10. Vagabonde - you must get help; a big, sturdy fellow to dig up enough stones to backfill the holes with compost, which you can surely buy in sacks. I am so sorry for you and your roses.

  11. Twiglet - thanks and a happy Easter to you. At least the snow hasn't stayed round here.

    jinksy - no, don't bother, i think you are beyond help.

    Pondside - until today, when the heavens opened to shed a new load of freezing sleet and snow. April fool's errands are very cruel to my mind.

    Wipso - We have a whole bank of them by the castle, very pretty. Happy Easter to you too.

    Bonnie - whatever way you look at them - sheep of all kinds are stupid.

    Argent - I'm not very fond of the cruel jokes played on people; I like the clever ones in clever newspapers, like the Guardian's wonderful San Serife edition of blessed memory.

    Fran - thanks Fran - anything you want to learn about sheep - there are plenty of them round here.

    Vicki Lane - so, are possums as stupid as sheep?

  12. A very thought provoking entry of yours. It was April 1st as a theme I had to write 200 words about in 45min at the Greek language exam - in the end I wrote about me life and its reality, I did pass though ;)
    A nice Good Friday for you.

  13. Love the lambs and primroses! And the facts about sheep - now I can look knowlegeable when country matters are discussed!

  14. Well, thump!! That last line was a kicker. But how do you know that, Friko??
    And here I was getting all mushy over that lovely photo of the lambs.

    German April Fool's is a bit diabolical. Quite entertaining to hear what other cultures do for April 1.

  15. Interesting blog - I remember those 'foolish' errands -although I think they were inflicted on apprentices.

    Can I add to your sheep list?

    'The first sign of ill health in sheep is usually death.'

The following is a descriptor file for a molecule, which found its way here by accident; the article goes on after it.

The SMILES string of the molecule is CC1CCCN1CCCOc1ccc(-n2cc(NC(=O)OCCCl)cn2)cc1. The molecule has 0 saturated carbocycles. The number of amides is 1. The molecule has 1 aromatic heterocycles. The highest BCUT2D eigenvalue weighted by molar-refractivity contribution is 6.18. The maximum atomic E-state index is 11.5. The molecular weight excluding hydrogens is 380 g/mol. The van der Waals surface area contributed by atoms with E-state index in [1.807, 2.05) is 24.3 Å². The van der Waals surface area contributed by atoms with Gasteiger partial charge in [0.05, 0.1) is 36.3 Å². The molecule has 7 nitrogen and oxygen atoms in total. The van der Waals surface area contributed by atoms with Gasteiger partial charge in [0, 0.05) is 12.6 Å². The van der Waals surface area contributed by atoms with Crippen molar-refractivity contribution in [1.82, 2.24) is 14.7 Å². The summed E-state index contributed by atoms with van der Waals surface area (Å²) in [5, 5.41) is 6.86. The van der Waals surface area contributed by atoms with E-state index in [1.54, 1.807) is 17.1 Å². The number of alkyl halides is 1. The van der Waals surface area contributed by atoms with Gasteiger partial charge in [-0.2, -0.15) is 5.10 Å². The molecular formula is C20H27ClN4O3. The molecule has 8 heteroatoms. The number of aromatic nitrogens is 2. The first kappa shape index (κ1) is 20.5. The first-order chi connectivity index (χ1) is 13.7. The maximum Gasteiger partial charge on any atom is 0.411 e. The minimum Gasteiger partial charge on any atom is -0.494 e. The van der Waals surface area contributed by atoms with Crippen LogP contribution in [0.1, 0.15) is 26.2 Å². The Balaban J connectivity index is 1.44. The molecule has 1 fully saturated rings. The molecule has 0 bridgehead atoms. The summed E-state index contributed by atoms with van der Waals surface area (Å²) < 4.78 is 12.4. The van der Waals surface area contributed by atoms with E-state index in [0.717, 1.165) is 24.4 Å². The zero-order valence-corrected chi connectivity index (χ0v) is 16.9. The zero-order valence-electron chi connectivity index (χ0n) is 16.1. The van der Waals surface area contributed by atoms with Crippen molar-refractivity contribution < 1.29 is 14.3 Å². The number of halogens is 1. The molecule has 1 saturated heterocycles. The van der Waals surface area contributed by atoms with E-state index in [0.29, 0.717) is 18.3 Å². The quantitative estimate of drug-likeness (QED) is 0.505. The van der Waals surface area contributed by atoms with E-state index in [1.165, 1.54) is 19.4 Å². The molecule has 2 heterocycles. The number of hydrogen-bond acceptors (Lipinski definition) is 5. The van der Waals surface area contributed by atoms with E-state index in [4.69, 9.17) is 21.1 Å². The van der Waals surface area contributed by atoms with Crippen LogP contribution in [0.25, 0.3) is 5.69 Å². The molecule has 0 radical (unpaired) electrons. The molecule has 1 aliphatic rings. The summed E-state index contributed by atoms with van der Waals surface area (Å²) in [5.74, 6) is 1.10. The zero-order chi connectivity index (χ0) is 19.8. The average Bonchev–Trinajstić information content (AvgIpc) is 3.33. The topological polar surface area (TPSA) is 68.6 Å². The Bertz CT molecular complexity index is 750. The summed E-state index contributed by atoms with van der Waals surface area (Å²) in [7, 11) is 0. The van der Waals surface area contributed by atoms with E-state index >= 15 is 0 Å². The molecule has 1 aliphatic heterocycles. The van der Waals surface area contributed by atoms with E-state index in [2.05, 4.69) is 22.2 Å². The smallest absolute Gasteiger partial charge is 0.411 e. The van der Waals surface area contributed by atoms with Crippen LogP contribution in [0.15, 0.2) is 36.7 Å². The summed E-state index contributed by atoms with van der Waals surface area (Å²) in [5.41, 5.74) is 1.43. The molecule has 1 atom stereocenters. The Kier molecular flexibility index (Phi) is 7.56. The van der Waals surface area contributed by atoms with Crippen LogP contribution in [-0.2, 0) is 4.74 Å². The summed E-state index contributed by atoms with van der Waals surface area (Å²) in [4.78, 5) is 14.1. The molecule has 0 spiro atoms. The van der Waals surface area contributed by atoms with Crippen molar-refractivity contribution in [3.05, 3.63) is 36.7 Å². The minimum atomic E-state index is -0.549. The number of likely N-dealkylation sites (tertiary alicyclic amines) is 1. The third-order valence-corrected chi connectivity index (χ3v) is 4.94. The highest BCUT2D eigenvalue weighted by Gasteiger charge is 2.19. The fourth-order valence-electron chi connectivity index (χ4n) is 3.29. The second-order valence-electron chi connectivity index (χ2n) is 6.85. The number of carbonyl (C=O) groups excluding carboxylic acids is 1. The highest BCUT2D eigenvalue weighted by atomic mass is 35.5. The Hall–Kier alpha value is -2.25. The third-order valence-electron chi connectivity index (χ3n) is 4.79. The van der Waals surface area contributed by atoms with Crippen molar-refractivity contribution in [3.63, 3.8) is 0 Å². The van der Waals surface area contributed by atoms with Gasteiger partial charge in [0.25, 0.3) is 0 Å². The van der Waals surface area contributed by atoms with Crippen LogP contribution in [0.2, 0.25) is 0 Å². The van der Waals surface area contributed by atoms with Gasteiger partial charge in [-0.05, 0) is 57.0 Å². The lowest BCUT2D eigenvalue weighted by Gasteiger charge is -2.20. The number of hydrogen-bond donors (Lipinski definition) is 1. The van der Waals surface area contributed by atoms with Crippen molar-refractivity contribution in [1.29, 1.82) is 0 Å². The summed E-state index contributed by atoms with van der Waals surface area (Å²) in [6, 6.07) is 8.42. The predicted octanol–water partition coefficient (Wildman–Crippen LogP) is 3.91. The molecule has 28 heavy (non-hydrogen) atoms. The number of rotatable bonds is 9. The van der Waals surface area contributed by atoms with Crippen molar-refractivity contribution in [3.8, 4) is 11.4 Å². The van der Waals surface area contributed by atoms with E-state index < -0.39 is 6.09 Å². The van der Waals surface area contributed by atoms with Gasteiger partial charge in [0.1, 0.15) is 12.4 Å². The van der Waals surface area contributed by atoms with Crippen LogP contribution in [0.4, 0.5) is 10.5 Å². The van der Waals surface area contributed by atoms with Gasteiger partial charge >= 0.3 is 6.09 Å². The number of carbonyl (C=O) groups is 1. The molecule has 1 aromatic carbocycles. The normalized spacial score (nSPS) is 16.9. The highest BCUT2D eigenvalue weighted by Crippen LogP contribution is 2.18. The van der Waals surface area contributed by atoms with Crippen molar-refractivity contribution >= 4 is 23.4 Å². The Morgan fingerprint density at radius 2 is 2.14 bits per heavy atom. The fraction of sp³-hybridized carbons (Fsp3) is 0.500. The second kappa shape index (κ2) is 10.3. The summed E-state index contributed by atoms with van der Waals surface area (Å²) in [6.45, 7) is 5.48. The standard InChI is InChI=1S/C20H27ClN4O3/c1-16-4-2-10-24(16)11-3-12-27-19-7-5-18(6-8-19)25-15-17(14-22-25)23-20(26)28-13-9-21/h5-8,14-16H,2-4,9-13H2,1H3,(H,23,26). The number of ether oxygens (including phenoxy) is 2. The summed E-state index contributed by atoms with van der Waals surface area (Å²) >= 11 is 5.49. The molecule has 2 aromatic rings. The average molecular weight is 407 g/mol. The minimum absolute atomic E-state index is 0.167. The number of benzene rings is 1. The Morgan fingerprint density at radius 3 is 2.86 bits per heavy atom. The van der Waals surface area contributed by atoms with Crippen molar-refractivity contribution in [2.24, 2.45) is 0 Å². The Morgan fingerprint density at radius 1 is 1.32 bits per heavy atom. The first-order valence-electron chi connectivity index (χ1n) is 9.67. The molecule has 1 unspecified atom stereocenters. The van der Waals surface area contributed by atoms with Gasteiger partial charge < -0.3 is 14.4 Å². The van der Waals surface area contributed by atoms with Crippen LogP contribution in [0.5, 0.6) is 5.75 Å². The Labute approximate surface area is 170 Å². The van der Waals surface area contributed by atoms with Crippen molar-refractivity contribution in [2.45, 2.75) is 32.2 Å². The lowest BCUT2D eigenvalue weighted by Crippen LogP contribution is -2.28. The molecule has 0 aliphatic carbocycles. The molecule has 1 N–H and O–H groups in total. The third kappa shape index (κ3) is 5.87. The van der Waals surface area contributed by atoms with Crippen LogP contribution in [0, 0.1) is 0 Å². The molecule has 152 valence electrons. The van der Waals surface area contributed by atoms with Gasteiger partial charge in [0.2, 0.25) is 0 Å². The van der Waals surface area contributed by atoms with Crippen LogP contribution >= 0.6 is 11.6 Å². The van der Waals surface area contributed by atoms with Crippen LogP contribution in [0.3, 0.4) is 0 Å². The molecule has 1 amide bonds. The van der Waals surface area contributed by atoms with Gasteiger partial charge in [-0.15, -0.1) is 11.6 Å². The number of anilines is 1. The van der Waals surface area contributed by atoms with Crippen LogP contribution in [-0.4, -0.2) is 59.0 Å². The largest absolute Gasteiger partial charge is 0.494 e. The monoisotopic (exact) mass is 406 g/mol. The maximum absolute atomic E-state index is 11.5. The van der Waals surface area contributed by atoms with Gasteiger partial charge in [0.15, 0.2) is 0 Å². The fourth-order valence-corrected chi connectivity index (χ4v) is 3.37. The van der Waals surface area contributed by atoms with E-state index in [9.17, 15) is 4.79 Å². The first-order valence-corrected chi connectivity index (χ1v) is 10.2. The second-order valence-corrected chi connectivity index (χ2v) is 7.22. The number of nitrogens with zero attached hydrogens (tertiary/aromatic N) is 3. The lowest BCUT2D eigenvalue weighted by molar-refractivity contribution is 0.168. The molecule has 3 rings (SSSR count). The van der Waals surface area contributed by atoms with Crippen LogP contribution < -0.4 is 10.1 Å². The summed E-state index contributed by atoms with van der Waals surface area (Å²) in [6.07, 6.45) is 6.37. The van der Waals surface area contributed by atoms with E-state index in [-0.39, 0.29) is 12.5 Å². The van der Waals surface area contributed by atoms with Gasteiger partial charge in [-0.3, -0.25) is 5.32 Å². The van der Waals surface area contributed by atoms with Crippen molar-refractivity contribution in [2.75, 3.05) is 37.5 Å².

Happy Easter

  16. Fascinating tidbits about All Fool's Day - Must be where our Snipe's Hunt originated? We used to have a large flock of sheep residing at the end of our road but the sheepherder sold them off - Despite their death wish, I loved passing by the pasture and secretly harbored a wish to let our 3 shelties out of the car just to see what they would do...I am sure our neighbor would not have been pleased - but it might have been quite entertaining...
    Your journal entries are among my most favorite to read - I always learn something!
    Blessings to you this Easter.

  17. In my long life I have known many sheep, some of whom seemed to enjoy living to a ripe (for a sheep) old age. So I take issue with your last statement. But the info about sheep teeth I find fascinating.

    The flowers and the lambs are just lovely.

  18. I love the lines of daffodils pic and the lambs one, gorgeous.
    Interesting April 1st info too.

  19. robert - glad you passed your exams. Frohe Ostern!

    Gilly - I'm afraid that's more or less the extent of my knowledge too.

    Deborah - I know that because I've been told by those who know. How else? I also once had four borrowed sheep in my field for one winter. one of the critters died on me. For no reason.

    mountainear - thanks for the additional information. Sheep do have a terrible press.
    Happy Easter!

    Taylorsoutback - I think shelties and sheep don't go together. sheep are frightened of their own shadow and certainly three dogs in one go.
    Your neighbour would not have been pleased.

    20th century woman - Don't blame me, blame the shepherd who told me. Perhaps you came across a more intelligent brand of sheep, unless that is a contradiction in terms.

    Cait O'Connor - thank you for visiting. happy Easter!